How to break in a new bike and your left wrist on the same day

A year ago yesterday, May 18, was a day of extreme contrasts, chock-a-block with ebbs and flows.

One minute I was filled with joy, exuberance, and excitement, and the next, I was on the floor of a deserted underground car park, writhing in extreme agony, as the radius and ulna in my left wrist, snapped in a clean break.

A call had come in earlier in the day from Royal Enfield Petaling Jaya, telling me that my bike, the hot-selling, ‘can’t-make-enough-of-‘em-fast-enough’ Interceptor 650, would probably arrive at my doorstep later that evening.

Sekarang kat JPJ, bang… tengah register. Tapi queue panjang, jadi ada kemungkinan esok. Kita cuba gak, bang…

I ho-hummed and said no worries, as I walked out the door to meet my friend Ahmad Razlan Alias at the bakery near my place. Lan had swung by to document the delivery.

I told him of the latest update and said, if it happens today, it happens. If it doesn’t, it’s fine. We then talked about the mental capacity of politicians (of no particular country), when I spot a white van with the legend ‘Motoplex’ emblazoned across it, rolling up the incline leading up to my condo.

I gestured and pointed it to Lan, and said “Some lucky Beano is getting his bike today,” and laughed. We continued talking about the mating rituals of egrets and politicians when the same van rolled down the incline and parked right in front of us.

The side door of the large panel van swung open, followed by the two rear swing doors. I spot the unmistakable lines of an Interceptor 650, leaning oh so haughtily over to the left side, her rear haunches jutting out so provocatively, as if to tease, and taunt me.

The two men began breaking down the straps and started backing her out of the van, onto the metal ramp. As the evening sun bathed over the bike, I saw that it was the same paint scheme that I had picked out for my as-yet-still-stuck-in-JPJ bike – Sunset Strip.

“Well… what are the odds of that,” I said to Lan. “Same bike, same paint job… What a lucky ‘essobe’,” I mouthed, using the only Swahili word I know, for ‘fellow’.

Just about then, I see a familiar face, grinning from ear to ear. It was Rusydi Razali, Dealer Principal for Royal Enfield Petaling Jaya (REPJ). Accompanying him was Asa’ari Ahmad, a sales executive with REPJ.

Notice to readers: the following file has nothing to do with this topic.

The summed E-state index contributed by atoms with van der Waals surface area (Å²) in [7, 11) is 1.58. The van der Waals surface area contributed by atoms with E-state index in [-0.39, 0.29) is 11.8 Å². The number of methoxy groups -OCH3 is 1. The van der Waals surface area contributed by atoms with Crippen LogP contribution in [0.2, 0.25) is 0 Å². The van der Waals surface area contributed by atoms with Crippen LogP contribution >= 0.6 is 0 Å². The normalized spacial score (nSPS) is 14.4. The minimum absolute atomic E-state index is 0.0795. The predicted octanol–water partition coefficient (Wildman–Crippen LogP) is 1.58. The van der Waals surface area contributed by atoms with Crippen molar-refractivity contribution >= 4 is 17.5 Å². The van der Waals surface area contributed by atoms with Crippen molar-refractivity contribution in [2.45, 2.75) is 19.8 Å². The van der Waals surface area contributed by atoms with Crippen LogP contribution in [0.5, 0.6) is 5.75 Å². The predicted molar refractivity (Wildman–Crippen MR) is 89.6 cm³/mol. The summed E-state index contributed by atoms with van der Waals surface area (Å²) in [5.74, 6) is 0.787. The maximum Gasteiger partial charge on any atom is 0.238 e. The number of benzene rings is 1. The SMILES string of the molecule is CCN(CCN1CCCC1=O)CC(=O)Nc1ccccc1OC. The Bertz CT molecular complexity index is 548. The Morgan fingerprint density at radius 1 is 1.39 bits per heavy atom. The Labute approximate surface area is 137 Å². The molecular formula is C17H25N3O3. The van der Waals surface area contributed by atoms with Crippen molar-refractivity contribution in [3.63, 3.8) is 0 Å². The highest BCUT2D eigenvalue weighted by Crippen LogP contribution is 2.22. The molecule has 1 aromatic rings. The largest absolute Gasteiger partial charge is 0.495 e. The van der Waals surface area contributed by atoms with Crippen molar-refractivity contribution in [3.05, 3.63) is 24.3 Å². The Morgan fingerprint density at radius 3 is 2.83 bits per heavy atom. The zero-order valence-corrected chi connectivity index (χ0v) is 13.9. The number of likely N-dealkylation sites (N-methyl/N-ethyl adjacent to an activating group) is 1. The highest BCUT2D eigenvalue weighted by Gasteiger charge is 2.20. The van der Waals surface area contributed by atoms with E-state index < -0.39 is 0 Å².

Apparently, the guys had planned it all along. Even Lan was in on it. He made sure the trap was sprung, good and proper.

I took possession of the Interceptor with relish, and loads of trepidation. The biggest bike I had handled up to that point was the driving school’s Kawasaki ER-6. By comparison to my Vespa Primavera 150, the Interceptor was an animal.

Not long after the chaps had gone home, I fired up the 47hp, 4-stroke, 650cc parallel twin engine with a 270-degree crank, and swung a leg over. I revelled with satisfaction upon hearing the low burble of the S&S slip-ons resonating in the air when I fired her up.

I stowed the kickstand, pulled in the clutch lever, and kicked it into first gear. She responded with a commanding ‘thunk’. I consciously reminded myself “Don’t feed the gas” over and over again. Instead, I eased off slowly on the clutch, looking for the friction zone, that sweet spot when you slowly release the clutch lever, and the clutch just starts to engage, setting the bike in motion.

The Interceptor is an intuitive bike. You get comfortable on her pretty fast.

I had initially planned to do a short hop around the block, just to try her on for size, but in the end, I spent the next 30 minutes riding through Sungai Penchala, Hartamas, Jalan Kuching, up to Jalan Parlimen, then down and around Jalan Tangsi, through Hartamas and Sungai Penchala again, and finally back to my condo in Mutiara Damansara.

She felt good, planted, easy on the corners at slow speeds, but you really had to lean into it at higher rpm. The most important thing was, she felt right. As I parked and bedded her down for the night, I couldn’t wait for tomorrow to really see what she could do.

I thumbed the kill switch, turned off the ignition, and slowly leaned her over to the left. And then she leaned over some more. The kickstand on the Interceptor is notoriously shorter than on most bikes, so, her lean is a little more pronounced. I kept feeding into that lean, waiting for the kickstand to finally catch and kiss the ground.

But by the time the alarm bells and klaxons were going off in my head, it was too late. We had gone way past the tipping point, and the entire 214kg mass of iron and steel was going to go down because I had made a noob mistake. I had forgotten to put the kickstand down.

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